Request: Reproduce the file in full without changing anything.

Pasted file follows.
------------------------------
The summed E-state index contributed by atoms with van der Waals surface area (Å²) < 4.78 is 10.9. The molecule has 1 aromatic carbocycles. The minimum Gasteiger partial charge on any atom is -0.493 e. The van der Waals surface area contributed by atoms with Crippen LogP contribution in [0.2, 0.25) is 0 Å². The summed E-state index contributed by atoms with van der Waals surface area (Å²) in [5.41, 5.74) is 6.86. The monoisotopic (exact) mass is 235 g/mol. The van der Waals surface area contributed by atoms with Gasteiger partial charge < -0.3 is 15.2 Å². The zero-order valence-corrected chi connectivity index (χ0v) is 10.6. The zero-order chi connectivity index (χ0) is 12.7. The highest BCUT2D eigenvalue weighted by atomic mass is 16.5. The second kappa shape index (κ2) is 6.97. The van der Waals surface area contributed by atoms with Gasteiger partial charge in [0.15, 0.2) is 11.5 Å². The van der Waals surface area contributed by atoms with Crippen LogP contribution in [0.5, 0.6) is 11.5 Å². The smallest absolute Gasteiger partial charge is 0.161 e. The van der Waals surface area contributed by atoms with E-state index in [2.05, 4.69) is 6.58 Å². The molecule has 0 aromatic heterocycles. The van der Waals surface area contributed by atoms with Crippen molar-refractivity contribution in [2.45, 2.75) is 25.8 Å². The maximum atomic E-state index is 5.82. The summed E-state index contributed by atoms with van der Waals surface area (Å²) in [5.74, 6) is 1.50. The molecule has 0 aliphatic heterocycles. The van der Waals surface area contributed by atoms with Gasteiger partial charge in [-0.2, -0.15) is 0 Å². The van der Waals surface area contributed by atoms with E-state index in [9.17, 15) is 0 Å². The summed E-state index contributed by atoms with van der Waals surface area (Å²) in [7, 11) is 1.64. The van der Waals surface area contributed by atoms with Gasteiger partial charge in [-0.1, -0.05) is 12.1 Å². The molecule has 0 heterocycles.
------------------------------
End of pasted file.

The summed E-state index contributed by atoms with van der Waals surface area (Å²) < 4.78 is 10.9. The molecule has 1 aromatic carbocycles. The minimum Gasteiger partial charge on any atom is -0.493 e. The van der Waals surface area contributed by atoms with Crippen LogP contribution in [0.2, 0.25) is 0 Å². The summed E-state index contributed by atoms with van der Waals surface area (Å²) in [5.41, 5.74) is 6.86. The monoisotopic (exact) mass is 235 g/mol. The van der Waals surface area contributed by atoms with Gasteiger partial charge < -0.3 is 15.2 Å². The zero-order valence-corrected chi connectivity index (χ0v) is 10.6. The zero-order chi connectivity index (χ0) is 12.7. The highest BCUT2D eigenvalue weighted by atomic mass is 16.5. The second kappa shape index (κ2) is 6.97. The van der Waals surface area contributed by atoms with Gasteiger partial charge in [0.15, 0.2) is 11.5 Å². The van der Waals surface area contributed by atoms with Crippen LogP contribution in [0.5, 0.6) is 11.5 Å². The smallest absolute Gasteiger partial charge is 0.161 e. The van der Waals surface area contributed by atoms with E-state index in [2.05, 4.69) is 6.58 Å². The molecule has 0 aromatic heterocycles. The van der Waals surface area contributed by atoms with Crippen molar-refractivity contribution in [2.45, 2.75) is 25.8 Å². The maximum atomic E-state index is 5.82. The summed E-state index contributed by atoms with van der Waals surface area (Å²) in [5.74, 6) is 1.50. The molecule has 0 aliphatic heterocycles. The van der Waals surface area contributed by atoms with Gasteiger partial charge in [-0.2, -0.15) is 0 Å². The van der Waals surface area contributed by atoms with E-state index in [9.17, 15) is 0 Å². The summed E-state index contributed by atoms with van der Waals surface area (Å²) in [7, 11) is 1.64. The van der Waals surface area contributed by atoms with Gasteiger partial charge in [-0.1, -0.05) is 12.1 Å². The molecule has 0 heterocycles.